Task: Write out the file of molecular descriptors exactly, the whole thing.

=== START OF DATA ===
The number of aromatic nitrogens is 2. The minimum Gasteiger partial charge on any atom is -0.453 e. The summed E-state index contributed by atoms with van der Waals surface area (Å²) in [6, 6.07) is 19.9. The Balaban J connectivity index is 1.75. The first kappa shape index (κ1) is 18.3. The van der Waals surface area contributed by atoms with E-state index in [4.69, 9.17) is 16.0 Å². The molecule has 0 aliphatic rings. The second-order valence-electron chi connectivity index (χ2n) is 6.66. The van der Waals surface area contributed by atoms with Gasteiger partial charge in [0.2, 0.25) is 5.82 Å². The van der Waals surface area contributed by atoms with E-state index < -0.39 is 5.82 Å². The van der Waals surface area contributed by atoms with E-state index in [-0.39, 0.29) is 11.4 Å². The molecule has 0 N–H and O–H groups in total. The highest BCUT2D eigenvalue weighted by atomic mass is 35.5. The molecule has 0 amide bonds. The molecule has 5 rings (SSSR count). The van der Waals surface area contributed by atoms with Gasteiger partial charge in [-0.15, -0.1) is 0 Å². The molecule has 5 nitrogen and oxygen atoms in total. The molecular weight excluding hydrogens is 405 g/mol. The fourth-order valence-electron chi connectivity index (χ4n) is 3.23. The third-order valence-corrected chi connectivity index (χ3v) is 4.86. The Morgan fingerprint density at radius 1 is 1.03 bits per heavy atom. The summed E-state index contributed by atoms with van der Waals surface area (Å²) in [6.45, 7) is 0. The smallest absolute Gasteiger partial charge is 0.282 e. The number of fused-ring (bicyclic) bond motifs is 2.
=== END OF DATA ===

The number of aromatic nitrogens is 2. The minimum Gasteiger partial charge on any atom is -0.453 e. The summed E-state index contributed by atoms with van der Waals surface area (Å²) in [6, 6.07) is 19.9. The Balaban J connectivity index is 1.75. The first kappa shape index (κ1) is 18.3. The van der Waals surface area contributed by atoms with E-state index in [4.69, 9.17) is 16.0 Å². The molecule has 0 aliphatic rings. The second-order valence-electron chi connectivity index (χ2n) is 6.66. The van der Waals surface area contributed by atoms with Gasteiger partial charge in [0.2, 0.25) is 5.82 Å². The van der Waals surface area contributed by atoms with E-state index < -0.39 is 5.82 Å². The van der Waals surface area contributed by atoms with E-state index in [-0.39, 0.29) is 11.4 Å². The molecule has 0 N–H and O–H groups in total. The highest BCUT2D eigenvalue weighted by atomic mass is 35.5. The molecule has 0 amide bonds. The molecule has 5 rings (SSSR count). The van der Waals surface area contributed by atoms with Gasteiger partial charge in [-0.15, -0.1) is 0 Å². The molecule has 5 nitrogen and oxygen atoms in total. The molecular weight excluding hydrogens is 405 g/mol. The fourth-order valence-electron chi connectivity index (χ4n) is 3.23. The third-order valence-corrected chi connectivity index (χ3v) is 4.86. The Morgan fingerprint density at radius 1 is 1.03 bits per heavy atom. The summed E-state index contributed by atoms with van der Waals surface area (Å²) in [6.45, 7) is 0. The smallest absolute Gasteiger partial charge is 0.282 e. The number of fused-ring (bicyclic) bond motifs is 2.